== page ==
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PEP-Easy Tip: To save PEP-Easy to the home screen

PEP-Web Tip of the Day

To start PEP-Easy without first opening your browser–just as you would start a mobile app, you can save a shortcut to your home screen.

First, in Chrome or Safari, depending on your platform, open PEP-Easy from You want to be on the default start screen, so you have a clean workspace.

Then, depending on your mobile device…follow the instructions below:


  1. Tap on the share icon Action navigation bar and tab bar icon
  2. In the bottom list, tap on ‘Add to home screen’
  3. In the “Add to Home” confirmation “bubble”, tap “Add”

On Android:

  1. Tap on the Chrome menu (Vertical Ellipses)
  2. Select “Add to Home Screen” from the menu


For the complete list of tips, see PEP-Web Tips on the PEP-Web support page.

Basch, M.F. (1978). Freud's 'Project' Re-Assessed. Preface to Contemporary Cognitive Theory and Neuropsychology: By Karl H. Pribram and Merton M. Gill. New York: Basic Books, Inc., 1976. 192 pp.. Psychoanal Q., 47:631-633.

(1978). Psychoanalytic Quarterly, 47:631-633

Freud's 'Project' Re-Assessed. Preface to Contemporary Cognitive Theory and Neuropsychology: By Karl H. Pribram and Merton M. Gill. New York: Basic Books, Inc., 1976. 192 pp.

Review by:
Michael Franz Basch

This book should be looked upon as consisting of three separate essays written by two eminent experts from different fields. We are informed in the conclusion that somewhere between the inception and publication of this volume, the authors agreed to disagree about the validity of their enterprise. The theme that holds the book together is an examination of the general psychology that Freud formulated in his Project for a Scientific Psychology, but the manner in which this is carried out is uneven. The first three chapters are not so much a "re-assessment" as a re-interpretation of the Project, in which Pribram seeks to show that Freud's concepts regarding the operations of the brain in discharge and delay, memory, motive, and consciousness, when cast in the mold of information and control theory, are in keeping with some of the latest discoveries in neurophysiology.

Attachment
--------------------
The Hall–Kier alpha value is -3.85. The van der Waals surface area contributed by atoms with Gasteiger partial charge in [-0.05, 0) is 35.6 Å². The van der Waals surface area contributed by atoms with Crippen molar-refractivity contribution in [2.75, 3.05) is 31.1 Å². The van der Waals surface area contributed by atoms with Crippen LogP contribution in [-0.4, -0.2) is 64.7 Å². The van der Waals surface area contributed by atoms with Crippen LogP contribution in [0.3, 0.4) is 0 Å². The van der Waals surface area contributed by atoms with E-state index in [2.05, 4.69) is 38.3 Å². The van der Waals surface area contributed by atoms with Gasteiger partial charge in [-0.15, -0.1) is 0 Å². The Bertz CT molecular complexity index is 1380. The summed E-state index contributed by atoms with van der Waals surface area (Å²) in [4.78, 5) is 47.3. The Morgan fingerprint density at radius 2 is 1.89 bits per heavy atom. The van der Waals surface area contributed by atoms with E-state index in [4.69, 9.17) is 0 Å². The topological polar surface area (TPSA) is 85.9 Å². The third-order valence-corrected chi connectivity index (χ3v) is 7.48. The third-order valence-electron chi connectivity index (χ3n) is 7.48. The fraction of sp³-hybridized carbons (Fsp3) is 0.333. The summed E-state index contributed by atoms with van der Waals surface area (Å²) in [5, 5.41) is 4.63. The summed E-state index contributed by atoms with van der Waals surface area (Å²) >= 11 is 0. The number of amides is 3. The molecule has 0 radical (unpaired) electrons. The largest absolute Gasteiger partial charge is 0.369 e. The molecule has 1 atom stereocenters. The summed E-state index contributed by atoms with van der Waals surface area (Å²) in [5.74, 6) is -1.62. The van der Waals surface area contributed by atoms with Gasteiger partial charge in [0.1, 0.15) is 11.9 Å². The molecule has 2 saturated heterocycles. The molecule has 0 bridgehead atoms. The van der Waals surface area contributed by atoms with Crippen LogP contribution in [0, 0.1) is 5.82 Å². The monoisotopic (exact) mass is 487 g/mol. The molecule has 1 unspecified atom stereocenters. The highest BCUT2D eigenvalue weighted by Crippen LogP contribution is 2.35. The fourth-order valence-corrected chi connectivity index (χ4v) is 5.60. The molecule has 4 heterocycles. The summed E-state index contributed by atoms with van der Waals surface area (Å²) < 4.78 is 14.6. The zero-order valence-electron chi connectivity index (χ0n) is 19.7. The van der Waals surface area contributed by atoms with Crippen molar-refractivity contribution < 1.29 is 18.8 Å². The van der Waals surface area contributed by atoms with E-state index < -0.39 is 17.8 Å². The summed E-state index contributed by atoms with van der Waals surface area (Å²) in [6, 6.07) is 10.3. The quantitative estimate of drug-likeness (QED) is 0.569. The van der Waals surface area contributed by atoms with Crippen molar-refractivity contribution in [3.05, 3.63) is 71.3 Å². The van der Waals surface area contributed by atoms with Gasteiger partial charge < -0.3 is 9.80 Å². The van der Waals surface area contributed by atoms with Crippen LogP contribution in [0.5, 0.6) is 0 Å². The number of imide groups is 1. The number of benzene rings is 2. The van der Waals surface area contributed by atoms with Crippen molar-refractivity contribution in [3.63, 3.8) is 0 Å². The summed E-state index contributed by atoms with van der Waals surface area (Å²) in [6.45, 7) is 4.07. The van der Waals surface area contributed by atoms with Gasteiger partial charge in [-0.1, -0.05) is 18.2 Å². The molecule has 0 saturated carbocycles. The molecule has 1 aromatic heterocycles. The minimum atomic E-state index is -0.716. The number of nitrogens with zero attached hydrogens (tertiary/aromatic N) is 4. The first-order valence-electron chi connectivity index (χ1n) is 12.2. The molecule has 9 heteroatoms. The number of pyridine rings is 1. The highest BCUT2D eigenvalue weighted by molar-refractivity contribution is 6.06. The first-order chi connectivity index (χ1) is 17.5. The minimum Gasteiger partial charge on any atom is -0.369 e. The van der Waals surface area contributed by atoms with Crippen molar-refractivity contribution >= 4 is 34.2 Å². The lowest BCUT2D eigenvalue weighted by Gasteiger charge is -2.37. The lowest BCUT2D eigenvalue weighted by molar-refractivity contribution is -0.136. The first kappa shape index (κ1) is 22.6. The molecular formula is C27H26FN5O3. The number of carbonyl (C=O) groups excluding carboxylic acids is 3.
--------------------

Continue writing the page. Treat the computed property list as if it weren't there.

The second "essay" consists of Chapters Four and Five, in which Freud's theories concerning the function of thought, dreams, sleep, and the primary and secondary process are carefully, and here non-tendentiously, reviewed but again not, in my opinion, re-assessed.

Some reassessment of the Project does eventually take place in an excellent, but all too brief, epilogue. In this third section, it is convincingly demonstrated that the concepts of the Project were resurrected in Freud's subsequent writings in essentially unchanged, neurological form, in which they continued to serve as an explanation of mental processes, i.e., as a metapsychology.

The value of the book for the psychoanalyst lies in the organization it brings to the various topics dealt with throughout the Project in an often scattered and disconnected manner.

[This is a summary or excerpt from the full text of the book or article. The full text of the document is available to subscribers.]

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